Suppressing aging and extending longevity: Will the twain meet?
Judith Campisi, Buck Institute for Research on Aging and Lawrence Berkeley National Laboratory
Summary: Average human lifespan has increased remarkably in the last century and continues to rise, albeit more slowly. Much of this rise is due to medical advances that postpone, treat or prevent certain age-related pathologies. Nonetheless, many older people face years of disability, with enormous human and economic costs. What are the prospects for human health spans and longevity? Recent advances in aging research have identified a few basic mechanisms that appear to drive aging in complex organisms, including humans. Judith Campisi from the Buck Institute of Age Research in Berkeley will discuss one of these mechanisms -- a multifaceted stress response -- and the prospects for interventions that have the potential to extend the years of healthy life by manipulating this response. She will also discuss the much-debated prospect of extending longevity or absolute years of life.
About the speaker
Judith Campisi received a PhD in Biochemistry from the State University of New York at Stony Brook, and postdoctoral training in cell cycle regulation at the Dana-Farber Cancer Institute and Harvard Medical School. As an Assistant Professor at the Boston University Medical School, she studied the role of cellular senescence in suppressing cancer, and soon became convinced that senescent cells also contributed to aging. She left Boston University as an Associate Professor to become a Senior Scientist at the Lawrence Berkeley National Laboratory in 1991. In 2002, she started a second laboratory at the Buck Institute for Age Research, where she is a Professor. At both institutions, Campisi established a broad program to understand the relationship between aging and age-related disease, with an emphasis on the interface between cancer and aging. Her laboratory made several pioneering discoveries in these areas, and her research continues to challenge and alter existing paradigms.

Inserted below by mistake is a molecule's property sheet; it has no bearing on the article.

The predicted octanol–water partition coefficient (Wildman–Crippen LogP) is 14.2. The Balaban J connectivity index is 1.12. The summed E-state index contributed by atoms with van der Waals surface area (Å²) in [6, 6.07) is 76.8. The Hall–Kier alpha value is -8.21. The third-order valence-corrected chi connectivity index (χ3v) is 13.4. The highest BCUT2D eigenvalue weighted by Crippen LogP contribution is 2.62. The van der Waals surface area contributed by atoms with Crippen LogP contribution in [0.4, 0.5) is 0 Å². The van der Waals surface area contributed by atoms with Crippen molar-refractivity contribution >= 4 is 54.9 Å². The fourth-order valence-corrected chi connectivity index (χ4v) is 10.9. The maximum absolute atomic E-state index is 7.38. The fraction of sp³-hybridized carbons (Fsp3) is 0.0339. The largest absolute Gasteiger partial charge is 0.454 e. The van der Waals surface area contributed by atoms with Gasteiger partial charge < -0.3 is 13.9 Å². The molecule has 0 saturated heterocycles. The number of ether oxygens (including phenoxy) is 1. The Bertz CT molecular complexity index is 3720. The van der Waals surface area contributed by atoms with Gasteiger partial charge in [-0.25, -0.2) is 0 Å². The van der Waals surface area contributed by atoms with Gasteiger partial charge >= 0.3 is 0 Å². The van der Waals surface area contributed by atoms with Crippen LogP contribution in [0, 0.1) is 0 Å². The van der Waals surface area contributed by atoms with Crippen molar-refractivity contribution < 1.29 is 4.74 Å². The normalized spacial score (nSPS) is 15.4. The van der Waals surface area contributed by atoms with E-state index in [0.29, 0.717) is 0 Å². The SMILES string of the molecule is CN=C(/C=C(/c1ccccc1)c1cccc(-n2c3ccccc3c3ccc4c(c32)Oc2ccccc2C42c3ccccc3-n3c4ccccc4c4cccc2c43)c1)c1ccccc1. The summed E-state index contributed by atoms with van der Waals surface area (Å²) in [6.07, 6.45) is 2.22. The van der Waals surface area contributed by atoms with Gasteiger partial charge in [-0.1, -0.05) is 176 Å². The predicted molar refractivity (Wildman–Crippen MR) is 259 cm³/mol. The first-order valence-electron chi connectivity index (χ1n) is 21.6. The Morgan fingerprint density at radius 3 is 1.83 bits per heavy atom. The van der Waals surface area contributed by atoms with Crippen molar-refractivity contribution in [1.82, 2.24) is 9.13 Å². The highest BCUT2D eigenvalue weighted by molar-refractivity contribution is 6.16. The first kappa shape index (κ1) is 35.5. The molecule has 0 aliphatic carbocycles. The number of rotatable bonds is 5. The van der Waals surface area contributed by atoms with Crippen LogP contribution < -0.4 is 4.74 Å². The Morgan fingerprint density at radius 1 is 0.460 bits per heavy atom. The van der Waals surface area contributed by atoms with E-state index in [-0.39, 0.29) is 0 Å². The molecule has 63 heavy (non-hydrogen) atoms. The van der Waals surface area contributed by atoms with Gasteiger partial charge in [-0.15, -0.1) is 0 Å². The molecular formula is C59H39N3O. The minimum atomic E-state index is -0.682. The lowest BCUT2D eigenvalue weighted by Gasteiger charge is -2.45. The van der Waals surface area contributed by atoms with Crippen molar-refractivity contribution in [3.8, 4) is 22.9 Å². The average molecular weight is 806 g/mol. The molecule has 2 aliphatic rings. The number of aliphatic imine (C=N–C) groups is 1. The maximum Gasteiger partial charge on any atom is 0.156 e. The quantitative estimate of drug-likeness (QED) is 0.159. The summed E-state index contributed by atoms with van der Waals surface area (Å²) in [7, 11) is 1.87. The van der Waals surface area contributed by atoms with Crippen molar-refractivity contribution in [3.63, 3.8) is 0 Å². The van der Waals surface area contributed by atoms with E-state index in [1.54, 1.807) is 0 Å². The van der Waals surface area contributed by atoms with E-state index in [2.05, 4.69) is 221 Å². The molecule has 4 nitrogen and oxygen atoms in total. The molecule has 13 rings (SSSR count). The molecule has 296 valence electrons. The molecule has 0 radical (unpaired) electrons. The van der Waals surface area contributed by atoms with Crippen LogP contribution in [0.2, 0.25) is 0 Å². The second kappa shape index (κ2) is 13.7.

In recognition of her research and leadership, Campisi received numerous awards, including two MERIT awards from the National Institute on Aging, awards from the AlliedSignal Corporation, Gerontological Society of America and American Federation for Aging Research, the Longevity prize from the IPSEN Foundation, Bennett Cohen award from the University of Michigan, Schober award from Halle University and the first international Olav Thon Foundation prize. She is an elected a fellow of the American Association for the Advancement of Science, and serves on numerous national and international editorial and scientific advisory boards. n use the nuclear waste as fuel obviate those concerns.